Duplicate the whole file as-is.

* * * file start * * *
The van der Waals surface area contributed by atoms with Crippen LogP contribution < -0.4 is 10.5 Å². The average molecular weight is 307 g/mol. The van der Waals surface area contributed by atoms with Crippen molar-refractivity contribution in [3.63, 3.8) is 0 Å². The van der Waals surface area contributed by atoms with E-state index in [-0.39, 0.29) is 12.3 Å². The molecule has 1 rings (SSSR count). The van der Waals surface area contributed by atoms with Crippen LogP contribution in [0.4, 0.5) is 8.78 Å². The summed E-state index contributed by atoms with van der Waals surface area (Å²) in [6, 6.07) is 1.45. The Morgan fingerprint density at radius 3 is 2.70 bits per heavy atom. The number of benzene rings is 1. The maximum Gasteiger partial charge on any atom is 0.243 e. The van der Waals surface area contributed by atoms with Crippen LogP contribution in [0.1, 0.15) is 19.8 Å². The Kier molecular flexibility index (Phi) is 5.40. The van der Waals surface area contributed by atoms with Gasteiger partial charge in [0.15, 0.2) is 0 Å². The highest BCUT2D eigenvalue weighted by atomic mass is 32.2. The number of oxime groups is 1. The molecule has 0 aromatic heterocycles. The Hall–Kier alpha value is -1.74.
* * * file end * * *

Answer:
The van der Waals surface area contributed by atoms with Crippen LogP contribution < -0.4 is 10.5 Å². The average molecular weight is 307 g/mol. The van der Waals surface area contributed by atoms with Crippen molar-refractivity contribution in [3.63, 3.8) is 0 Å². The van der Waals surface area contributed by atoms with E-state index in [-0.39, 0.29) is 12.3 Å². The molecule has 1 rings (SSSR count). The van der Waals surface area contributed by atoms with Crippen LogP contribution in [0.4, 0.5) is 8.78 Å². The summed E-state index contributed by atoms with van der Waals surface area (Å²) in [6, 6.07) is 1.45. The Morgan fingerprint density at radius 3 is 2.70 bits per heavy atom. The number of benzene rings is 1. The maximum Gasteiger partial charge on any atom is 0.243 e. The van der Waals surface area contributed by atoms with Crippen LogP contribution in [0.1, 0.15) is 19.8 Å². The Kier molecular flexibility index (Phi) is 5.40. The van der Waals surface area contributed by atoms with Gasteiger partial charge in [0.15, 0.2) is 0 Å². The highest BCUT2D eigenvalue weighted by atomic mass is 32.2. The number of oxime groups is 1. The molecule has 0 aromatic heterocycles. The Hall–Kier alpha value is -1.74.